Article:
National Trust Applauds President Obama’s Designation of Hawai‘i’s Honouliuli Internment Camp as a National Monument
The National Trust for Historic Preservation commends President Obama’s designation of the Honouliuli Internment Camp as a National Monument. The following is a statement from Stephanie Meeks, president and chief executive officer of the National Trust for Historic Preservation.
“As the place where over 300 people, including Japanese Americans, Japanese, German and Italian Nationals, were incarcerated during World War II, Honouliuli is an enduring reminder of our nation’s complex history associated with civil rights,” said Stephanie Meeks, president and CEO of the National Trust for Historic Preservation. “President Obama’s designation of this hallowed ground will ensure that these important lessons will be accessible to a wider audience of visitors.”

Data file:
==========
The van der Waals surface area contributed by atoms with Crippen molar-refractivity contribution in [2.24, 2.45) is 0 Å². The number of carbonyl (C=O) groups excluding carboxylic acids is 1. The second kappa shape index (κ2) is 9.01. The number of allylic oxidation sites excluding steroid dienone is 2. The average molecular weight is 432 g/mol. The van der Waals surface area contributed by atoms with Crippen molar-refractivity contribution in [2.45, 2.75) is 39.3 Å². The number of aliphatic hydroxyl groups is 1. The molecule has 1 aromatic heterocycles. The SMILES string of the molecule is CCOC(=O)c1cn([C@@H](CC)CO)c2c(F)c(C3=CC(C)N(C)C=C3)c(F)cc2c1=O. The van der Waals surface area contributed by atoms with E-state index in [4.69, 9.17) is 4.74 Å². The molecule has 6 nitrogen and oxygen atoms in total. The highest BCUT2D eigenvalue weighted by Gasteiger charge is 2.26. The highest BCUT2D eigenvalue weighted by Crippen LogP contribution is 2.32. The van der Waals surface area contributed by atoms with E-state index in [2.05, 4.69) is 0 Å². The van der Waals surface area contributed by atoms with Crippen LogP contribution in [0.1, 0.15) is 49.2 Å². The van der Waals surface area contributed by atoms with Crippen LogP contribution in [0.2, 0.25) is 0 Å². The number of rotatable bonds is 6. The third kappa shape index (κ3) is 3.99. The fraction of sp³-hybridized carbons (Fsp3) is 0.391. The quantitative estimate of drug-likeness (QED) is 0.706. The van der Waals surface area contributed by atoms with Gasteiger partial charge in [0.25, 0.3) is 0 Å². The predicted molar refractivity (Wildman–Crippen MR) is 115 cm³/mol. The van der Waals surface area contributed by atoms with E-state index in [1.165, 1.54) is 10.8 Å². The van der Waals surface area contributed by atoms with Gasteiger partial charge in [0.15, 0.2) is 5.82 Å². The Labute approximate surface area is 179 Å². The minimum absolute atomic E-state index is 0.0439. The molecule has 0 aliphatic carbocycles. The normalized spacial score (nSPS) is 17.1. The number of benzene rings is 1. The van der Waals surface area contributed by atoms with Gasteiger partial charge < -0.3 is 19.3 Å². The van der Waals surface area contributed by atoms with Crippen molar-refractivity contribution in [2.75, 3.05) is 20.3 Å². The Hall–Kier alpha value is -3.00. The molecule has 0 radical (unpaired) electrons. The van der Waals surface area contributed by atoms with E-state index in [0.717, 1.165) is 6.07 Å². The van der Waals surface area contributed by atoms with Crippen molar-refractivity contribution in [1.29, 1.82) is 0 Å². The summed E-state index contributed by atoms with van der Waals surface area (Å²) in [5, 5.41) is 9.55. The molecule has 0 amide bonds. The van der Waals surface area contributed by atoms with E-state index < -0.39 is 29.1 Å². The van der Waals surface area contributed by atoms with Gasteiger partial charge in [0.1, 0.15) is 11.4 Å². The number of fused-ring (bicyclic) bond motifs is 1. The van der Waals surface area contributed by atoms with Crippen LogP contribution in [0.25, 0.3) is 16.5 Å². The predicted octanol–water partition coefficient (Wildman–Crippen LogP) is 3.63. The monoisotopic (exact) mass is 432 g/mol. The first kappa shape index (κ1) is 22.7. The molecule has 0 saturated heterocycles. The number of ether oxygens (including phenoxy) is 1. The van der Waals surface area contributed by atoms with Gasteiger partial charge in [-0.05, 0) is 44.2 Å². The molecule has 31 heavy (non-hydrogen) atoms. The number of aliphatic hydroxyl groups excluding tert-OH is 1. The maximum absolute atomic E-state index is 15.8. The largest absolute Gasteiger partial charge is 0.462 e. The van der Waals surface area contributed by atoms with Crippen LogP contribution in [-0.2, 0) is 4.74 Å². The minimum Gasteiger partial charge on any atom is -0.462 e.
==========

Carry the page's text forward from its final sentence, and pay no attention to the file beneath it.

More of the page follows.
In 2007, the National Trust provided a grant to the Japanese Cultural Center of Hawai‘i to help conduct an archaeological survey of the 122.5 acre Honouliuli Gulch site. The survey documented 130 features related to the incarceration of American civilians, legal resident aliens and prisoners of war at Honouliuli. The results of the survey were used to prepare the successful nomination and inclusion of Honouliuli Internment Camp to the National Register of Historic Places in February 2012.
The Honouliuli camp opened in 1943 and was the last, largest and longest-used World War II confinement site in Hawai’i. It housed nearly 4,000 individuals including 320 Japanese Americans, Japanese, German and Italian Nationals. Unlike the internment of Japanese Americans and Japanese on the American mainland, which was authorized by Executive Order 9066, the internment of American civilians in Hawai’i was authorized by martial law. Now that Honouliuli has been named a unit of the National Park Service, the history of this camp will be accessible to a wider audience of visitors.